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Fruits of the earth: plants in the service of mankind

The fruit-garden illustrated

Double-page illustration of various types of grapes: the claret, the July and blackcurrant, with leaves also shownIllustration of various types of grapesThe long period of domestic peace and growing prosperity which England enjoyed in the 18th century saw the rise of the English country house, with its large and productive estate, gardens and parkland.

Improvements in agricultural and horticultural techniques, coupled with the anxiety, on the part of both long-established country landowners and the newly rich mercantile class, that their grounds should be laid out in accordance with current notions of fashion and taste, led to a plethora of books on landscape design and gardening.

The son of a Twickenham gardener, Batty Langley (1696-1751) was a prolific writer on architecture, building and garden design. He favoured what he called an ‘arti-natural’ style of landscape, with twisting paths and sudden surprises of vista, design principles which he elucidated in his 1728 work, New principles of gardening. In Pomona, however, he deals with the more practical topic of fruit cultivation. The book is full of sensible advice for the gardener on the siting, planting and care of fruit-bearing trees and shrubs.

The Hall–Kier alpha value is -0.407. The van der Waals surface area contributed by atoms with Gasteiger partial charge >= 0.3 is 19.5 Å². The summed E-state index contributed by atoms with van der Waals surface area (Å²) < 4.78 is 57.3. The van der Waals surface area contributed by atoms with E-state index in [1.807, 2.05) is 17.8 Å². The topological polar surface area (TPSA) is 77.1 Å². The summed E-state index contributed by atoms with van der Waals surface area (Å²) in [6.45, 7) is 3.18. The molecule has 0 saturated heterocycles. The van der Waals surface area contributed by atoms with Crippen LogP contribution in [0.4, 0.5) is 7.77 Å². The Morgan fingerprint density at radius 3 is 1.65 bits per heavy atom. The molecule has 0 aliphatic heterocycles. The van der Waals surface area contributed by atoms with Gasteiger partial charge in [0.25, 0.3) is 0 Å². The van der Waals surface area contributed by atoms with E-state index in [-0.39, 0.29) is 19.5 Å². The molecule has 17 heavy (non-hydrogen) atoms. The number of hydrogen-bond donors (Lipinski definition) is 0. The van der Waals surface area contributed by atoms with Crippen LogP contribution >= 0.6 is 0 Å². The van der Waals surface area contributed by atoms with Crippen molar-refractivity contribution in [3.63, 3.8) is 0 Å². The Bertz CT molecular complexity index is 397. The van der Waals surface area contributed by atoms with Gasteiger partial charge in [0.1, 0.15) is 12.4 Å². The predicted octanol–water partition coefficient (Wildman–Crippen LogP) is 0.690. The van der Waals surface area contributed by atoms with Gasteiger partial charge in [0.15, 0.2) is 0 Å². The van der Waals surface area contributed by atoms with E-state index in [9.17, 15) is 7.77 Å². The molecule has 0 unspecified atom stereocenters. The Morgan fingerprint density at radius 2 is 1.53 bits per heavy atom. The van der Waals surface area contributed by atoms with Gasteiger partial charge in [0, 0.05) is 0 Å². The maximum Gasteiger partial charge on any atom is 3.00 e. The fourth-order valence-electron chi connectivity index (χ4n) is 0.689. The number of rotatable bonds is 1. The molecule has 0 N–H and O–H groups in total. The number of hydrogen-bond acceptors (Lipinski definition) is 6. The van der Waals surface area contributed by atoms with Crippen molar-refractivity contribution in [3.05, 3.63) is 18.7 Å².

Grapes were often grown in 18th century southern English gardens, usually against a sheltered south-facing wall, but sometimes, as the caption to the picture of the claret grape indicates, in an open vineyard. The vagaries of the English climate have generally prevented the large-scale cultivation of grapes but some vine growers met with success, as Langley’s text makes clear:

If any doubt or dispute the truth thereof, let them but go and view the vines now growing in the garden of Mr Warner of Rotherhith, which, by his judicious management …, annually produce great quantities of the Burgundy, and, if I mistake not, the claret-grape also, with which he makes cheerful nectar for the accommodation of his friends.

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